Our individual strengths meant Steph would become lead sculptor, Anna would oversee Smaug's final look and create all the paint finishes, and I would assume the role of workshop manager and chief mechanic. Whilst we would all have a hand in every aspect we felt a degree of overall control should belong to a single voice for these areas.
Materials and tools
The first thing that we had to do was produce a materials and tools list that we’d need. As none of us had made anything in foam before, or worked on a puppet of this size, we were starting from scratch and would largely be learning it all as we went. I doubt we would have tackled such a complex project if Ted Haines hadn’t made it look so straightforward. We did have to translate some US terminology and products into UK/European equivalents. I did source some Duall adhesive from a Yacht Chandlers but at £40 a litre I kept looking for an alternative foam adhesive. Having worked out that L200 foam is the equivalent of Plastazote foam, we determined we’d need six 2x1m sheets. As we waited for the foam to arrive, I gathered as many of the tools from the list as I could.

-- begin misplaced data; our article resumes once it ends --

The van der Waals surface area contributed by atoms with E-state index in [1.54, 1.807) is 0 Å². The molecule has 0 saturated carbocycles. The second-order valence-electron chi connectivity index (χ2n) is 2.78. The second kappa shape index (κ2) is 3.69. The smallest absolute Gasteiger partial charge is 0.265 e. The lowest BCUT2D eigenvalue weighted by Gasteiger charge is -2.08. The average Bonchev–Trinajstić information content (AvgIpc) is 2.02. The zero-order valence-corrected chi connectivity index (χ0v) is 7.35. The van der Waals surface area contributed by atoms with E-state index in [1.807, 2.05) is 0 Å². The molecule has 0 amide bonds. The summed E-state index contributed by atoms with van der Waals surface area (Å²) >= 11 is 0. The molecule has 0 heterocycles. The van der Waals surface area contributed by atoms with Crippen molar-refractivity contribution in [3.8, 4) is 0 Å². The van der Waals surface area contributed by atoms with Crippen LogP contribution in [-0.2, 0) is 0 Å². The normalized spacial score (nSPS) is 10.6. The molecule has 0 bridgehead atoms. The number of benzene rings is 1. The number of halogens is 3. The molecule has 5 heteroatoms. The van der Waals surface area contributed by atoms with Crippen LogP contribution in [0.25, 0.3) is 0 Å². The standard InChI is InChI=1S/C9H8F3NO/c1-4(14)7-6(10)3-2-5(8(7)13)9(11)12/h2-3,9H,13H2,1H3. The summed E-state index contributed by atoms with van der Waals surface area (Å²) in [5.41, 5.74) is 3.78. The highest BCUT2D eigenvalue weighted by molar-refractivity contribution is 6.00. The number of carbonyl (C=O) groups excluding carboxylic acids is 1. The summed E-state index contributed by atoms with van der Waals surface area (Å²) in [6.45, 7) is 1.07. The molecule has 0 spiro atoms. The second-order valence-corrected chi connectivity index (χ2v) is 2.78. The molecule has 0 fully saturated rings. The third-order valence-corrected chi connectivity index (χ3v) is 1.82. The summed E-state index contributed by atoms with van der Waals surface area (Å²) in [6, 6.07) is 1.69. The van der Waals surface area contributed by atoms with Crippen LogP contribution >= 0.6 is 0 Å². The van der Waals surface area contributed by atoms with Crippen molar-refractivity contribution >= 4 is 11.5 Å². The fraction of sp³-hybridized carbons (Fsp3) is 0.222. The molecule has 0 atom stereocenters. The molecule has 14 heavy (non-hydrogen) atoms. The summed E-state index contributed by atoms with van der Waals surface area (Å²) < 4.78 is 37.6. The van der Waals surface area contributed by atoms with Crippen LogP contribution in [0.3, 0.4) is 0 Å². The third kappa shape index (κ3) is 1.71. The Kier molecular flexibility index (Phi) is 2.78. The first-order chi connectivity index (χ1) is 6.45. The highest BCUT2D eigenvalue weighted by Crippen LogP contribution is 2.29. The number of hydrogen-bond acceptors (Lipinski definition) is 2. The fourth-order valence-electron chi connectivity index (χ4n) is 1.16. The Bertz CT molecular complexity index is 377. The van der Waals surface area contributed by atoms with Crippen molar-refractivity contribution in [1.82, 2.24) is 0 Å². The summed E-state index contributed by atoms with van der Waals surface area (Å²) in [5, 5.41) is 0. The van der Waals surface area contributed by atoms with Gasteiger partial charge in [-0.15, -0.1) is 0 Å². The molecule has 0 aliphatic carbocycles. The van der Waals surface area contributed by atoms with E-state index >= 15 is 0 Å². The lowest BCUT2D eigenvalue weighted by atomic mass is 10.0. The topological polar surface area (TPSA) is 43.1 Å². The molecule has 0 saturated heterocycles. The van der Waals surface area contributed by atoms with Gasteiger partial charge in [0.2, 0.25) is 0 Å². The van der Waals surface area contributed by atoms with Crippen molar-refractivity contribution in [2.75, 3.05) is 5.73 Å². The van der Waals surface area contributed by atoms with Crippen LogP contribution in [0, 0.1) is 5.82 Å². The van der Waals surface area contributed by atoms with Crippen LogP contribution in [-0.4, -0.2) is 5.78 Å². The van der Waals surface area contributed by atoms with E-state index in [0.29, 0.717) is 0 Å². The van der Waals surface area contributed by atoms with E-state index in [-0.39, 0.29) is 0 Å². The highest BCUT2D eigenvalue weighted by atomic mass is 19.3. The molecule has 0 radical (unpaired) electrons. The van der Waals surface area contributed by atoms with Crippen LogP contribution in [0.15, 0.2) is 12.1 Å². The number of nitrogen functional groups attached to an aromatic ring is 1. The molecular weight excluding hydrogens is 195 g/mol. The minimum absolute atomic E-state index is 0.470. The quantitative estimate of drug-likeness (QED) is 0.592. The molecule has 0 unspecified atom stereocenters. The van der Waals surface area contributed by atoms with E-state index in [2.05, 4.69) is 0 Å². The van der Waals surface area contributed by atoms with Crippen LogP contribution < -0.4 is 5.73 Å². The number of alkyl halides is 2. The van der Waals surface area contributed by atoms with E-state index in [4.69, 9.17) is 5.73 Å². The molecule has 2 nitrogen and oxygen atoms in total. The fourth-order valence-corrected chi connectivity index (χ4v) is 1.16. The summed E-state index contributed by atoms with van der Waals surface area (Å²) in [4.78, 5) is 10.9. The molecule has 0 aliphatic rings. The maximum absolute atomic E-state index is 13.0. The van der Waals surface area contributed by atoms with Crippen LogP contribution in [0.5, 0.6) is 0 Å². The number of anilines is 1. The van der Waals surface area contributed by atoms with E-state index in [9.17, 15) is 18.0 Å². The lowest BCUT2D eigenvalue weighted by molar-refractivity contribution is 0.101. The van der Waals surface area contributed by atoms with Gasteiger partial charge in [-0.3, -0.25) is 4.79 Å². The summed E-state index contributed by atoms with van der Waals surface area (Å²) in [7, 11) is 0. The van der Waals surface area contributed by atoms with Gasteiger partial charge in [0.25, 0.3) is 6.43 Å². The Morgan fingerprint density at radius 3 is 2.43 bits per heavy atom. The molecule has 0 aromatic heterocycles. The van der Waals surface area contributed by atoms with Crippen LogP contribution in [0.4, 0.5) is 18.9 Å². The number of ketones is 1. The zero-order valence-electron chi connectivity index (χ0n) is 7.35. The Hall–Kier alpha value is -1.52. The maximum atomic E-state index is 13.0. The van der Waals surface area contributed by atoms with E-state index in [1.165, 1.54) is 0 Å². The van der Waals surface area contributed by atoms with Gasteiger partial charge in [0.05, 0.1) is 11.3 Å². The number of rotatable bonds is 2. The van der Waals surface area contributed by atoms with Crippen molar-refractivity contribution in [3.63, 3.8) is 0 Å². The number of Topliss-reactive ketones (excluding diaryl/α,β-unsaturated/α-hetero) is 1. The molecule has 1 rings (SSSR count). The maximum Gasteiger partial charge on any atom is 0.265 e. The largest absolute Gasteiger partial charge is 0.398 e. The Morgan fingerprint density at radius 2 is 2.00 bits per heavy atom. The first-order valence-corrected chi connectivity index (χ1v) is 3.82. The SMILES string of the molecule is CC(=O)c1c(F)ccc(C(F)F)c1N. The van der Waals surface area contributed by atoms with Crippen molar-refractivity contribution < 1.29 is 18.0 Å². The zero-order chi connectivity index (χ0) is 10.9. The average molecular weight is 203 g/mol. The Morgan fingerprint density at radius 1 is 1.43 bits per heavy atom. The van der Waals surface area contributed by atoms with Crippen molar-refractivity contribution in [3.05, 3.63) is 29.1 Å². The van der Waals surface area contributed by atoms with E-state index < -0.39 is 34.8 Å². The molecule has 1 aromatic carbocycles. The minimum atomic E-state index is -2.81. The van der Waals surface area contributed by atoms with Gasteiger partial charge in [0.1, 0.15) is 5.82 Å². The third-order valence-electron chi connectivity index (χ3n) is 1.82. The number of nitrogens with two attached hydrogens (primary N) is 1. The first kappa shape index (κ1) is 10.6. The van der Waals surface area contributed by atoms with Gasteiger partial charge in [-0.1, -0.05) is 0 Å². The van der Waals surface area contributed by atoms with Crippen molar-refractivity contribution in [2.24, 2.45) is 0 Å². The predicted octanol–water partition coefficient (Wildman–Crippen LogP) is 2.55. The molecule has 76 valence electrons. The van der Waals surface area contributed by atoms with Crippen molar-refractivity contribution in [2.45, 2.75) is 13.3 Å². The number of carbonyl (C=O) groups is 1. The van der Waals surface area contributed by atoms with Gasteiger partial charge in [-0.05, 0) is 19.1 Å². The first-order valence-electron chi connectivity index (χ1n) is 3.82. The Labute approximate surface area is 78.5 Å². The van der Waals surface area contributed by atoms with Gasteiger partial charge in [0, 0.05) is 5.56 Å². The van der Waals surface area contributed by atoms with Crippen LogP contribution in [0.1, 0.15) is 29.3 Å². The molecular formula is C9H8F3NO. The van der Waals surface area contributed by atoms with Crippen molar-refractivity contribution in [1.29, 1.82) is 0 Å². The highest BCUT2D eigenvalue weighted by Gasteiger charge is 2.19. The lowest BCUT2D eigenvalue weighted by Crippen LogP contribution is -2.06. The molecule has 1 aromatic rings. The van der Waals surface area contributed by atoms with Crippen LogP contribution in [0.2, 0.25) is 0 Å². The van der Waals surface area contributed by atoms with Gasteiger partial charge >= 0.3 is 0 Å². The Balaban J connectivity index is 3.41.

Steph produced a foam maquette that we patterned in fabric. We then made a 3mm sheet foam version and, following Ted's example, used the patterns for projecting the scaled-up version. Producing this small model gave us the confidence that the full-size version would work.
Pictured above: The small foam maquette.
We worked out that increasing the size fourfold would give us the largest "full-scale" puppet we could handle. We hoped he would be impressive enough to carry the story we wanted to tell. Other materials used included roughly 20 meters of PVC pipe, dozens of fittings, 500 millilitres of pipeweld, 15 meters of bungee cord, 3 litres of Neopreneadhesive, and various foams scrounged from dead sofas and Poundshops (dollar stores, in the US).
Pictured above: The top of the full-size foam head with the blue foam maquette.
We were lucky to have a fully equipped workshop but less fortunate in that our workspace was at the top of a two storey spiral staircase. This meant we had to factor in how Smaug could be dismantled not only for transport but to release him from his eyrie. We started production in early March and the performances were set for early May. This might seem plenty of time but a two week Easter break and other schedule conflicts limited working time to three days per week. Without the tutorials we’d have been sunk. Though I must mention the valuable guidance we received from out tutor, Harriet Parry, whose puppet making skills, and endless encouragement, stopped us from going badly astray.